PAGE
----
I would lean to the higher figure, at least. Which means the market has nearly discounted (on an after-tax basis) a complete write-off of the wells. That is probably appropriate as everything this CEO touches seems to turn to.......well, you know the rest. The wells were never a stroke of genius. But the company's base businesses were looking break-even so they probably felt they had to do something. Other than return money to shareholders of course.
Well, the Wilhemsen guys probably don't care. They have ruined the public market value of their company to be sure, but they know there is a realizable private value for the rigs. Was their sale of stock less than brilliant? Of course it was. They either don't know how public markets work or really don't care. They are really just in to buying assets cheaply. It's the mom and dad that are looking to pay for their kids' college education or setting up for retirement that got nailed on this one. It has further to go.
At market value less any net debt to see what the downside support might be? There appears to be no downside support, must be a massive sale order in place is all one can think. Shareholders are really irate, but it has to be getting close to realizable asset value. However, markets can get really overdone anyway. These aren't judicious stock sales, these are emotional and angry stock sales.
for years due to overcapacity and lower oil price. Does it make any sense? You can't really forecast oil price, but the orders for new rigs are on the books for sure. Risk is older rigs get cold-stacked, and even a few newer ones just get run at cash break-even to keep the crews together. Think the forecasts are a bit too negative, but they sure are out there.
And unfortunately, guys like that never tend to admit their mistakes and sure as hell never resign. He's carded a triple bogy and is looking for a mulligan. Failure never stops me is the standard refrain from these types.
It is becoming a bit of an expensive sandbox the CEO is playing in. I think i am coming around to your view of the guy running this chuck wagon. You'd think he would want to have something to show for years and years of work. I'm sure he is trying his best to provide return to shareholders. Apparently he's not very good at it.
Enough uncertainty surrounds it now that a few portfolio managers will probably bail. It is a material and significant event or they would not have had to file an 8K.
Not far from current levels. Even w/ lower oil prices, a stronger dollar, contract extension uncertainty for the wilhunter and a very soft floater market later next year, It is hard to see this dropping below $16. Lower oil price could produce a U.S. dollar north of 7 NOK, and well de- commissioning work is highly variable and somewhat postponable, but the yield is discounting those risks. The riskiest situation would be if the option on the rig is not picked up and they have to scramble to get it contracted w/another operator, but they would have a year to find work for it. The market hates uncertainty but it is mostly discounted by the recent $8 per share price drop.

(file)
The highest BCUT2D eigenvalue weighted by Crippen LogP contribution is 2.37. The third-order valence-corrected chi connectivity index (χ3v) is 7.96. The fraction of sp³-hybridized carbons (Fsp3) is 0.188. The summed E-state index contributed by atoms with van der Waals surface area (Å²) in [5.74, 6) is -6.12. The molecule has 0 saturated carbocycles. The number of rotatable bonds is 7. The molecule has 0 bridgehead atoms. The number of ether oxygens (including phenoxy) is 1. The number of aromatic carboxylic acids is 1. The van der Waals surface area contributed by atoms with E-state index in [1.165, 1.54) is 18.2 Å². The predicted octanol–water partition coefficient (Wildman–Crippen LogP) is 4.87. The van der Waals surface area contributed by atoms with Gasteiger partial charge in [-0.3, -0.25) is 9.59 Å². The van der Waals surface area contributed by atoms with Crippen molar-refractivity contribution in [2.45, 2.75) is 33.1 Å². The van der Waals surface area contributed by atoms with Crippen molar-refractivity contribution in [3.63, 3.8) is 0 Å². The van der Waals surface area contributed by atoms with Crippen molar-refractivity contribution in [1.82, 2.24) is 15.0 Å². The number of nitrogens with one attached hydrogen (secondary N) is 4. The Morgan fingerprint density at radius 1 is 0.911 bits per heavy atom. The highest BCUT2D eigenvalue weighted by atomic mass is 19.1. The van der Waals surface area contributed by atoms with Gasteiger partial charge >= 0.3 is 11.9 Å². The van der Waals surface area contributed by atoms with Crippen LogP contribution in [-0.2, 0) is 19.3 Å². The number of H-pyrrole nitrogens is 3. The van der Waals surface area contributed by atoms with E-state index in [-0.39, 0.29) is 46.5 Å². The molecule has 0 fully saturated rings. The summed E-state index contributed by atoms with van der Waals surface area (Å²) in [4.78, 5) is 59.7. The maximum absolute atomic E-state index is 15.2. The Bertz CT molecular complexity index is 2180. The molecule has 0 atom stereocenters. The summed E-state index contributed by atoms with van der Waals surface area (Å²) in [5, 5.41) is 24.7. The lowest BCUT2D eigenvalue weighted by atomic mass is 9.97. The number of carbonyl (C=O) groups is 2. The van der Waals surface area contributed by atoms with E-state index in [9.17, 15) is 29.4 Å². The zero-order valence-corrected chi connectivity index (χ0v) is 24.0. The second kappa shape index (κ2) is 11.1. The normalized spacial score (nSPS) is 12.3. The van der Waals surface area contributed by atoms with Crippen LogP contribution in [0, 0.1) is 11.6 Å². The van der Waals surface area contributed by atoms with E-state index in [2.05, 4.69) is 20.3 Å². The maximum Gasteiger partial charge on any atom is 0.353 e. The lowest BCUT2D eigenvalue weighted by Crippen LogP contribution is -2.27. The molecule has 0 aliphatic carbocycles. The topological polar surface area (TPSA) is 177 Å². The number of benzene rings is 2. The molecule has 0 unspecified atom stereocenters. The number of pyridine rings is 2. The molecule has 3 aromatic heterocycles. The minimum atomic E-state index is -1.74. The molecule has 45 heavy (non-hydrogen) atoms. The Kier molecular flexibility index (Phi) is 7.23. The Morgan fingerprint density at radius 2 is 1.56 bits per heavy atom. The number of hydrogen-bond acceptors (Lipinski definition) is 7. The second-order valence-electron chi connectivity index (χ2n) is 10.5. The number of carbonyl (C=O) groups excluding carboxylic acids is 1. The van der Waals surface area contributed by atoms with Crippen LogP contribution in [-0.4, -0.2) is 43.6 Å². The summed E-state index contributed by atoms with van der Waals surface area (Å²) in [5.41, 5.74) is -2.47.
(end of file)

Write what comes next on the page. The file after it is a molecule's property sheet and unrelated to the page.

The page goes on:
still under a one-half position and still ok w/that. At some point I figure the CEO will realize that holding a 20%+ position and playing in the sandbox w/all the toys isn't generating any return and he will trade in his hobby activity at a better price to someone else. That's assuming he is a hard-nosed businessman and not a hobbyist.
yeah, I thought these wells were "state of the art", full researched, we know exactly what we are doing and not entering any formation level that would likely cause an earthquake or seismic event. The other guys that did that were drilling in the wrong formations. We won;t go anywhere near that. Bottom line I see to possible upshots: The next referendum to stop injection wells finally passes because of this. The wells may have to be written off. It's a "relatively minor event", unless it happens in your neighborhood. Luckily as you say AWX laid off some of the risk as well as reward. Stock is still cheap w/o the wells. It's a good thing that is the case as that a may become reality.
I think they just waited too long to hire an advisor and explore strategic alternatives. That is admittedly easy to say w/20:20 hindsight, but it should have been done a couple years ago before pursuing all the share offerings. Insiders also granted themselves way too much stock and, in the end, will be left w/little because of it. I have no axe here, sold mine in the $3s, just dumb luck after feeling I had been fooled more than once. Once should have been enough and I would have had an even better exit.
Not frauds, just opportunists who know when to sell an overbought security. The haircut they took to get out was well worth it and saved them significant further downside. Just look at where it is selling now. I think they are pretty smart and know what they are doing. Did small shareholders get caught in the crossfire? Maybe.The real question to ask is what the insiders WIlhelmsen and QVT (whose CEO is on the board) know. No one is in a better position to know then they are and they sold the stock.
Fool me once. These guys seriously jammed their own shareholders. They'll do it again when they need more money. So, no.